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What Is Forensic Psychology - and Should You Earn Your Degree in it?

Nov 23, 2012 Jennifer Williamson, Distance Columnist | 0 Comments

You’ve probably seen forensic psychologists on television. They use their knowledge of the human mind to solve crimes, track down killers, and understand the criminal mind. Real-life forensic psychologists do work with law enforcement—but the real job isn’t exactly like the movies.

The typical definition of forensic psychology involves individuals who apply their psychological expertise within the legal or criminal justice system. But many psychologists in this area don’t actually use the label “forensic psychologist.” As a psychologist, you can work with the law in many different capacities. Here are just a few.

Clinical psychologists

Clinical psychologists often work within the criminal justice system through assessment, diagnosis, and treatment. For instance, a plaintiff might be required to receive psychological treatment or diagnosis, or to undergo a psychological assessment as part of a case. Some clinical psychologists work to treat people suffering from substance abuse or addiction problems.

See Also: Online Criminal Justice Degrees

In most states, you must earn a Ph.D. or Psy.D. in psychology to be a clinical psychologist—as well as passing state licensure exams. While there are online degrees in psychology available, it’s important to note that the hands-on component is extremely important for licensure—you’ll likely also need to complete a certain amount of residency work under the supervision of a licensed psychologist. Usually this period lasts one or two years.

School psychologists

School psychologists mainly work with kids in elementary, middle school, or high school settings. However, a school psychologist could be called upon to work with the criminal justice system. Because they specialize in child psychology, a school psychologist might evaluate suspected cases of abuse, help children prepare to serve as witnesses in court, or offer expert testimony in legal disputes involving child custody.

School psychologists may follow the same path as clinical psychologists in terms of education. However, this position may not require more than a Master’s degree in counseling, child psychology, or school psychology. These programs often take about three years to complete, followed by a year-long internship period.

Some states require school psychologists to pass the Examination for Professional Practice in Psychology or the PRAXIS Series II, an exam for people working in public schools. There is also a national certification program for school psychologists administered by the National Association of School Psychologists. To earn it, you must earn a Master’s degree, complete a supervised internship, and pass the National School Psychology Examination. Some states require certification for school psychologists; see Practice Central for more information regarding requirements in your state.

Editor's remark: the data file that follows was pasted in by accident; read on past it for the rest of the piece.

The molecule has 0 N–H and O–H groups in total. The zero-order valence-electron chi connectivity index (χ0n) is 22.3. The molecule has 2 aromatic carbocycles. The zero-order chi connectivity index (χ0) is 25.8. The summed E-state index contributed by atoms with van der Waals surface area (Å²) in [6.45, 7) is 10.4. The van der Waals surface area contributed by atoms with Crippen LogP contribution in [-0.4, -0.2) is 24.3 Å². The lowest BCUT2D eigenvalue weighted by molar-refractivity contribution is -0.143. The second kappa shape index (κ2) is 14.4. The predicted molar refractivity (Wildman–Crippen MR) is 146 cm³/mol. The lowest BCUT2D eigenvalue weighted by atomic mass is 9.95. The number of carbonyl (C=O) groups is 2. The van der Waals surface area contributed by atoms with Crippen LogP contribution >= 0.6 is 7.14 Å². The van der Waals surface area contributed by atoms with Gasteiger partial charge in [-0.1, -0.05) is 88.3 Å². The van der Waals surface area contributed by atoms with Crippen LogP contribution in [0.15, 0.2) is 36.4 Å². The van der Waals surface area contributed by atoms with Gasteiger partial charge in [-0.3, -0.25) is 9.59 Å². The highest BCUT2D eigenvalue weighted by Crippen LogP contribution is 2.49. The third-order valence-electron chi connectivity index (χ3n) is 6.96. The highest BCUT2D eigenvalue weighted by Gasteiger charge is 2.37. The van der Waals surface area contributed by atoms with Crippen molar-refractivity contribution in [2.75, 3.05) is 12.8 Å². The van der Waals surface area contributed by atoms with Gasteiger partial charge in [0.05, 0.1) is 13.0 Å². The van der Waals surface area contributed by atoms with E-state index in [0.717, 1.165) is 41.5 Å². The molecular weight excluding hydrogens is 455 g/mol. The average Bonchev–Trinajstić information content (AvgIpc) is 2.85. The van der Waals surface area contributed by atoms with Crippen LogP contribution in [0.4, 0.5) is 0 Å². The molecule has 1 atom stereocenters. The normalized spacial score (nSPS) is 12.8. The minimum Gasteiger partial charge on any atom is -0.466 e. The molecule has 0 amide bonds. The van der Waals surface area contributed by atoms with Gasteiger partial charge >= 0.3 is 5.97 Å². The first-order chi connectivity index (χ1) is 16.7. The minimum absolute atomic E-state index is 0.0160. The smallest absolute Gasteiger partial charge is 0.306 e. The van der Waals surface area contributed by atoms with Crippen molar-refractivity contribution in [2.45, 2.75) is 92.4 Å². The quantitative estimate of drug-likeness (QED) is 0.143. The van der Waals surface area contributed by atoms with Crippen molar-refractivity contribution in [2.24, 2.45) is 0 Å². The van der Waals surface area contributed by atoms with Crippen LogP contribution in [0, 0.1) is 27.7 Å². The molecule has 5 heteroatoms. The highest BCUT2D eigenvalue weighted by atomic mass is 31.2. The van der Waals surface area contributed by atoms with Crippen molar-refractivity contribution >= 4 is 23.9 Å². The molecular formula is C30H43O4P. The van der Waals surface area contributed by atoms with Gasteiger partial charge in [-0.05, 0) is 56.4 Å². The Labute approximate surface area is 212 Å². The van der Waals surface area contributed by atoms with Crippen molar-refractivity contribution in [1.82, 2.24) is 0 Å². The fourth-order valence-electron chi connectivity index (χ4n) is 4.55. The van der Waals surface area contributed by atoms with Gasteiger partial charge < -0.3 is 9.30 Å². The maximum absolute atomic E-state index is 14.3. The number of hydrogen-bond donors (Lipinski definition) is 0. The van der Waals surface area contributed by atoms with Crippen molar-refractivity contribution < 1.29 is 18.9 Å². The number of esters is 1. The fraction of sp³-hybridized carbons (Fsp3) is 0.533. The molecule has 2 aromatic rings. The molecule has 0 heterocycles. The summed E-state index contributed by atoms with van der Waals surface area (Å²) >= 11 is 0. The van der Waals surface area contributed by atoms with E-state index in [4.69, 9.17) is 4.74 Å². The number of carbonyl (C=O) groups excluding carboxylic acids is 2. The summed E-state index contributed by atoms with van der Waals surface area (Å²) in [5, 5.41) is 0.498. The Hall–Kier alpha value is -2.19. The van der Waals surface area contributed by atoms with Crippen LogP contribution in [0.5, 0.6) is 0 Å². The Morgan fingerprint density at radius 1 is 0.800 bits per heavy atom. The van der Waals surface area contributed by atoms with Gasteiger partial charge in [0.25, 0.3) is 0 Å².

Neurology is the study of the structure of the nervous system—whereas psychologists are mainly concerned with behavior. Like clinical psychologists, neurologists may evaluate and diagnose mental disorders for legal cases. They may also diagnose specific neurological disorders that could have contributed to the circumstances of a case. Neurologists frequently focus more on the physical and neurological contributors to mental disease than psychologists do, although there is some overlap. Neurologists, however, typically do not treat patients the same way psychologists do.

To become a neurologist, you’ll have to go to medical school and complete a medical residency in neurology, in addition to passing the Boards.


Counselors in many different areas of specialization may work within the criminal justice system—particularly to assist defendants who have been sentenced to a type of treatment. This may include anger management counselors, drug and alcohol counselors, mental health counselors, victim counseling, relationship counseling, and more. The type of education you need to become a counselor in these capacities can vary considerably by state, but they often require state-level certification.

Many different types of mental health professionals work within the criminal justice and legal system—playing an important role in sentencing, treatment, and diagnosis. Depending on where your interests lie, there are many opportunities to get involved in the legal system—and work on the side of justice.




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